TYG-EA: Do you teach other areas besides Latin America?
Yes! I taught International Relations, primarily, and American Foreign Policy. Since I’ve retired in 2004, I’ve been teaching in the Honors College, and I do a course called “Adapting to Global Interdependence,” which is kind of a hodge-podge of all the things I’ve been teaching over the years: population and environment, together with international relations and global interdependence.

TYG: What is the Honors College?
That’s a section of the Undergraduate College at Oregon State. There is a separate application; you have to have a very high GPA and recommendations and so forth to get into the Honors section. And from then on you can be in smaller courses and colloquia. What I teach are colloquia—two-hour courses, two credits, maximum of twelve students. That’s really a fantastic situation, twelve students to one professor.

TYG: And this is for undergrads?

TYG: Admittedly, considering how many people are applying to college, twelve to one must be a real privilege—and a treat! Especially when you have the two-hour time, instead of one hour.
It really is! They have a new building at OSU that has one big room with a circular amphitheater for six hundred students. The professor is down there in the middle kind of rotating around, and there are great big screens all the way around the periphery of the room, and there’s another one just like that for three hundred students.

TYG: That must be horrible for the professor, having to speak to six hundred students, and not being able to answer almost any questions!
That’s right. Although for big courses like that, they usually break up into sections one time a week with a graduate student.
Rosalie: There was a class Dick taught and he really enjoyed; it was called “Visions and Bridges: What Kind of a World Would You Like to Live In?”

TYG: For me, it would be a world with clean steam power.

TYG: But clean! It would probably be based off of geothermal hot spots, and those would be producers for the world.
But they aren’t everywhere.

TYG: Or perhaps solar. Because we already do that.
Right. What are you expecting to major in when you go to college?

TYG: Engineering. Structural and Mechanical Engineering. And a minor in Roman Studies.
Roman studies! Now that will be a unique combination.

TYG: Certainly that’s a dream of mine, to go around the world and visit the Byzantine and Roman ruins.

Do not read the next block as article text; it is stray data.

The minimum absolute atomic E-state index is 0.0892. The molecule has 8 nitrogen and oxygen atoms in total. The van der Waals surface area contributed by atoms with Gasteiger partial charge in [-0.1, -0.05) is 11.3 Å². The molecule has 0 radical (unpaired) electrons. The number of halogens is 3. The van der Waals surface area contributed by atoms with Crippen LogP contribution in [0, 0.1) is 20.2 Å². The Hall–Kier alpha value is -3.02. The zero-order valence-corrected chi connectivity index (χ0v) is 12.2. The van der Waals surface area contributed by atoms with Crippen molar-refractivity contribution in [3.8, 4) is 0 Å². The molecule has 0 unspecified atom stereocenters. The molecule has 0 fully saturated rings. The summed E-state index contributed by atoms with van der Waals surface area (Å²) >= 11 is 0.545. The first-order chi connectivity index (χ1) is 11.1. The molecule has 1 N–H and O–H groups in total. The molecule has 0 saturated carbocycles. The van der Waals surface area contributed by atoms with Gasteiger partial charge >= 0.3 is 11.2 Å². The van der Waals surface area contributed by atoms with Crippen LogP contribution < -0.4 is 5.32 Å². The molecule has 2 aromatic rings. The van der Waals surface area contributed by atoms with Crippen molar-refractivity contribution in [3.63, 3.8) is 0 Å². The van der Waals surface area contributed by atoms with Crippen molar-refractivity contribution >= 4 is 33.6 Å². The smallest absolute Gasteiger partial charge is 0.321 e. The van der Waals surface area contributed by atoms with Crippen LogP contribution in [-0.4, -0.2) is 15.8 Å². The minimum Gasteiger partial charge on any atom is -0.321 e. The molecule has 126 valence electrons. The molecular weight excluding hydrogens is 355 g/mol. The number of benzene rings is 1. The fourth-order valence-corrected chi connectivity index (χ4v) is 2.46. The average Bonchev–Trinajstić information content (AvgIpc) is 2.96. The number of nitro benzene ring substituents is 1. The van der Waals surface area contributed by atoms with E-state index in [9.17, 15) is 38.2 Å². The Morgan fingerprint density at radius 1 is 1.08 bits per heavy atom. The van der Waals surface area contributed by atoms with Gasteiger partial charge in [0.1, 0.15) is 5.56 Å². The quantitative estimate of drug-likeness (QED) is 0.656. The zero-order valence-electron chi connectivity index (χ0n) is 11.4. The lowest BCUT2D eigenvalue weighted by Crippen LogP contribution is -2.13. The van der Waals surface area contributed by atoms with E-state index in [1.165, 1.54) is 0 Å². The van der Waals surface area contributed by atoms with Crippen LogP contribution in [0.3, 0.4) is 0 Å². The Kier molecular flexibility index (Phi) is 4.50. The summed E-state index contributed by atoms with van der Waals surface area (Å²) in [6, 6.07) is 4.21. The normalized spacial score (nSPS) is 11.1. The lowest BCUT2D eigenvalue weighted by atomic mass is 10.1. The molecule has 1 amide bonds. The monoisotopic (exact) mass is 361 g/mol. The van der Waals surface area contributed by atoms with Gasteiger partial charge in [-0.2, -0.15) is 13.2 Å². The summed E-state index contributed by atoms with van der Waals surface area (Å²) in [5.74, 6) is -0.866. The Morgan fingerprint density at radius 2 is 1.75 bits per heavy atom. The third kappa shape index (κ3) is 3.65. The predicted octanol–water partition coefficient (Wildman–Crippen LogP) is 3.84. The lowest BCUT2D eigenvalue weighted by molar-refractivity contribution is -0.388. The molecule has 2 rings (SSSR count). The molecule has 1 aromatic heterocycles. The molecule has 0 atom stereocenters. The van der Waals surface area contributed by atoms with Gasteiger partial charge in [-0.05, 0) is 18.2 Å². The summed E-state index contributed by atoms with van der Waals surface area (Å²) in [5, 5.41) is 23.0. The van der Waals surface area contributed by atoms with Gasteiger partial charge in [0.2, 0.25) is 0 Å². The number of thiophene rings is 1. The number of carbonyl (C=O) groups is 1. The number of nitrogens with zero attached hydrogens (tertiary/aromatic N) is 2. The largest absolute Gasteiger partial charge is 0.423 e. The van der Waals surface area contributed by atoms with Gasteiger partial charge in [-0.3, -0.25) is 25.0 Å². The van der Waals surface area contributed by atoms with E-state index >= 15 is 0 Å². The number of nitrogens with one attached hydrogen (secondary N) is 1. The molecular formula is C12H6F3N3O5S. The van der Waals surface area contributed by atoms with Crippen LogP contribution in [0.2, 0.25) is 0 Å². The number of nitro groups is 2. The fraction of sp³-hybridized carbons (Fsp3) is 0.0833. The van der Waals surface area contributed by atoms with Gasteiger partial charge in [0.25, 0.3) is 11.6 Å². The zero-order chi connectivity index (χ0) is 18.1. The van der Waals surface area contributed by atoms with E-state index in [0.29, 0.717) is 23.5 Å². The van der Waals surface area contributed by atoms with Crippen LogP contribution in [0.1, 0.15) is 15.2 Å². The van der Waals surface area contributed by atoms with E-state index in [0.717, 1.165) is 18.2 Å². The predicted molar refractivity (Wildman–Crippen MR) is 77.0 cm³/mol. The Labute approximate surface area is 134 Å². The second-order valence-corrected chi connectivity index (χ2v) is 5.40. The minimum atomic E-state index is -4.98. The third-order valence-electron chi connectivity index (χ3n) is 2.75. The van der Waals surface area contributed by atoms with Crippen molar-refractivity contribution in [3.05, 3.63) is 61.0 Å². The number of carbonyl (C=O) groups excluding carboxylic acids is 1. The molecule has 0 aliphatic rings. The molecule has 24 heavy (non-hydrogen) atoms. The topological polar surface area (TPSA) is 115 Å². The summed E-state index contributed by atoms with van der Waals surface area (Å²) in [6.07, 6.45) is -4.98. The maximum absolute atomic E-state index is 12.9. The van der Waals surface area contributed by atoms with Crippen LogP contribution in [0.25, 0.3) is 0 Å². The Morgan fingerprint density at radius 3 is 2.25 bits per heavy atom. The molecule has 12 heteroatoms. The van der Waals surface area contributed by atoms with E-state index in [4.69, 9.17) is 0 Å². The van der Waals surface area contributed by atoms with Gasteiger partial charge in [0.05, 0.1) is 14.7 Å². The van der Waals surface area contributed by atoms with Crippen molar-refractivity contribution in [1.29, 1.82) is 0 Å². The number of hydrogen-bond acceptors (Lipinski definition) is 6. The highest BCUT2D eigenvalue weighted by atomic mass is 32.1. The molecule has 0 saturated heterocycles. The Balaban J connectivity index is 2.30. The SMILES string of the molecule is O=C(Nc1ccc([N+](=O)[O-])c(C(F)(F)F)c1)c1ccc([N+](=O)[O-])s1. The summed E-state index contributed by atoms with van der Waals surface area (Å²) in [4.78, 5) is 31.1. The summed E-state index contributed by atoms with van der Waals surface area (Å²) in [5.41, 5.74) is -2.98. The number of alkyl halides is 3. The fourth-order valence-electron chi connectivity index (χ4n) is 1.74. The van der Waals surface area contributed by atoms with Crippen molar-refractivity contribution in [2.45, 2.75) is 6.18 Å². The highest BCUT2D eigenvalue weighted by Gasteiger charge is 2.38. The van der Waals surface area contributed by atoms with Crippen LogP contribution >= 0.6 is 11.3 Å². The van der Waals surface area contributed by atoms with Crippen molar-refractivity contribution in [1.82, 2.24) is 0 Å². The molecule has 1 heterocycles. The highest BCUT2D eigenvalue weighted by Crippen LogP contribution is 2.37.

TYG-EA: And of course he plans to go to...
Richard: [chuckles]

TYG: ...OSU. It’s because the U of O don’t have an engineering [program]. They do have journalism, but they don’t have engineering.
That’s because back during the Depression, when funds were so scarce, the two universities sort of specialized. So Oregon State was the land grant university, and already had agricultural interests and the engineering went naturally with that. The University of Oregon was more humanities and social sciences, and they each developed real strength in those fields. Then Oregon State eventually added forestry and oceanography, which are two of its really major programs now. The University of Oregon gradually expanded and got its forestry school. It even has some engineering, but I don’t know if it has a major in it or not. They’ve been better than Oregon State has been at filling in what they’d given up back in the thirties.
TYG: Well, they have physics and pure science, but they don’t have nearly as much applied [science].

TYG-EA: [to Rosalie] So what’s your story?
My story... well, I was born and raised in Orlando. After high school I worked in insurance for six years. I married when I was almost twenty, and five years later had our daughter, Shannon. My husband worked for the original Minute Maid company, which was two or three hundred people; Orlando was its base. My husband was in the sales department and they moved us to Long Island in 1967, and we lived there for a year and a half. And one day he opened the New York Times, and “Oh no, oh no! Coca Cola has bought Minute Maid!” And they kept the main branch: Minute Maid, Hi-C, all the labels remained separate, but it became a division of Coca Cola. He continued working for them, but things changed greatly. We lived in Pennsylvania for four years, and then back to New York, and then back to Florida when my daughter was ready for her senior year. We were there for a few years, and my husband died at the age of 45 of a heart attack. So we had been married 26 years by that time.

I was widowed three years, and then I was helping with our thirtieth year high school reunion at Edgewater, and Dick—he’s an only child; his parents were still in Orlando—he came to visit his parents en route to Mexico to teach for the summer. He hadn’t planned to come to the reunion, but his friends persuaded him—and that was IT! [laughter]
Richard: Those thirty year reunions are really dangerous!
Rosalie: We were married in November of that year, and I came to Corvallis, and I’ve been a homemaker.

TYG: Thank you so much! It’s been a pleasure talking with you.
Thank you!